International career[edit]

2011 contract and South Africa[edit]

Cummins was granted a Cricket Australia contract in June 2011[16] and in October 2011, he played two Twenty20 International (T20I) matches for Australia against South Africa. On the basis of his performances in these games (he took 3/25 and 2/26), Cummins was selected in the Test squad to play South Africa.

Cummins made his Test debut at Wanderers Stadium in Johannesburg in November 2011, in what was only his fourth career first-class match,[17] becoming Australia's youngest Test cricketer since Ian Craig in 1953.[18] Cummins took 1/38 and 6/79, becoming the second youngest Test cricketer (behind Enamul Haque Jr.) to take six wickets in an innings.[19] He then scored 13 runs in the second innings, including a four to win the match and was presented with the Man of the Match award.[20]

Injuries and domestic return[edit]

Cummins' early cricketing career was plagued with injury, primarily a stress fracture in his back. He played his first game since October 2012 for the Northern Ireland Cricket Academy on 19 June 2013.[21] He played a number ODIs and T20Is in 2012 to 2016, but no tests.

2015 Ashes[edit]

Cummins was a late call-up for 2015 Ashes squad after the retirement of Ryan Harris, but he was not selected for a Test during the series. He was part of the One Day International (ODI) and T20I series in the same tour.

2017 Test cricket[edit]

After 1946 days (5 years, 3 months and 27 days, or exactly 278 weeks) of absence due to various injuries, Cummins returned to Test cricket on 16 March 2017, for the third test of the 2017 tour of India. He was reselected due to Mitchell Starc's injury. He has been a regular member of the team since then.

Cummins was the leading wicket-taker in the 2017–18 Ashes series, taking 23 wickets. He also established himself as a handy lower order batsman, scoring two scores in the 40s during the series.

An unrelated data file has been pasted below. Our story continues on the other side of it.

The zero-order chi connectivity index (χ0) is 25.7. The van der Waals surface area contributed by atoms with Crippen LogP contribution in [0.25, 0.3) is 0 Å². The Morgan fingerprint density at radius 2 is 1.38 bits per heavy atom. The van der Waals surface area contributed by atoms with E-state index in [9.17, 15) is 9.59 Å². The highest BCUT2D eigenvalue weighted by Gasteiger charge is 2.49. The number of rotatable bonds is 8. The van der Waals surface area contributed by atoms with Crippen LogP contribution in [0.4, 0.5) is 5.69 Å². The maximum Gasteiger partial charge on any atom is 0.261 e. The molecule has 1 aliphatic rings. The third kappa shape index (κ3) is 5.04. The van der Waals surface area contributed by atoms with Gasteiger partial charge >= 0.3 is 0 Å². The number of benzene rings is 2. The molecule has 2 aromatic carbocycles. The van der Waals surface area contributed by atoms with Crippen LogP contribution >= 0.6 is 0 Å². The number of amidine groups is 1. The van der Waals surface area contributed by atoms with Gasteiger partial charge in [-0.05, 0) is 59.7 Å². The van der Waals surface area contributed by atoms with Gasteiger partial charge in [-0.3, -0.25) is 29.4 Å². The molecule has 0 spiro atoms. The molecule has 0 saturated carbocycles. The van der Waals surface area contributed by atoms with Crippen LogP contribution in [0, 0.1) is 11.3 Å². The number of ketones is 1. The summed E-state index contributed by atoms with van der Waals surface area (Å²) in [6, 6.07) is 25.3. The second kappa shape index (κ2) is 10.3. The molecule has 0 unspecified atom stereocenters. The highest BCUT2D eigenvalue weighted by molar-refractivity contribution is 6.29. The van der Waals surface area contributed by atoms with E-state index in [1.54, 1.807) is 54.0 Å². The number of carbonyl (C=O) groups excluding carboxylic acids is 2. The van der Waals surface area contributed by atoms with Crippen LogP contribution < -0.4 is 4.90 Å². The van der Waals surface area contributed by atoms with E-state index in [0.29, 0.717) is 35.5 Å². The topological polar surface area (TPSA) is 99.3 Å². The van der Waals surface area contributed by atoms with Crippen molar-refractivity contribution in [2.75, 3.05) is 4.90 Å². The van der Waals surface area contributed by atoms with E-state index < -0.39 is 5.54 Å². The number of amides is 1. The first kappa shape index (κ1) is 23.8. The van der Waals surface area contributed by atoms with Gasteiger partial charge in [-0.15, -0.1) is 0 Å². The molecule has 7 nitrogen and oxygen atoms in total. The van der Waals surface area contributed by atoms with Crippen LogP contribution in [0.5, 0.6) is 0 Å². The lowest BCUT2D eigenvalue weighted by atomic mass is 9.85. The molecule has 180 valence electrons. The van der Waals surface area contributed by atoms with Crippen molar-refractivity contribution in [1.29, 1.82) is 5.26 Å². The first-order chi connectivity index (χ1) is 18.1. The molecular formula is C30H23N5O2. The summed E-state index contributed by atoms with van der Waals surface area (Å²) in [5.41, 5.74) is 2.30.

2018 South Africa[edit]

Cummins scored his first Test half-century in the fourth Test against South Africa during Australia's tour of South Africa in 2017–18.[22]

In April 2018, he was awarded a national contract by Cricket Australia for the 2018–19 season.[23][24]

He was named in the 2018 Test XI of the year by Cricbuzz as he took 44 wickets that year.[25]


In January 2019, Cummins became one of Australia's two Test vice-captains, alongside Travis Head.[26] He also played in the two Tests of the 2018–19 Sri Lanka tour of Australia and was the chief architect of Australia's innings win over Sri Lanka in the 1st Test at The Gabba with his maiden 10-wicket haul. He finished the series with 14 wickets and was named as the man of the series.

In February 2019, he played in the T20Is against India in that he took 1-19(4) and 1-40(3). In ODIs his bowling figures were 0–48 in the first ODI and 4–29 in the second but not successful with the bat and praised his teammate Marcus Stoinis for his performance.[27] He took 3–37 in the 3rd ODI. In the 4th ODI, Cummins claimed his best bowling figures in an ODI with 5/70 in which India was restricted to 358/9 but Peter Handscomb and Ashton Turner took Australia to largest ever run chase against India.[28]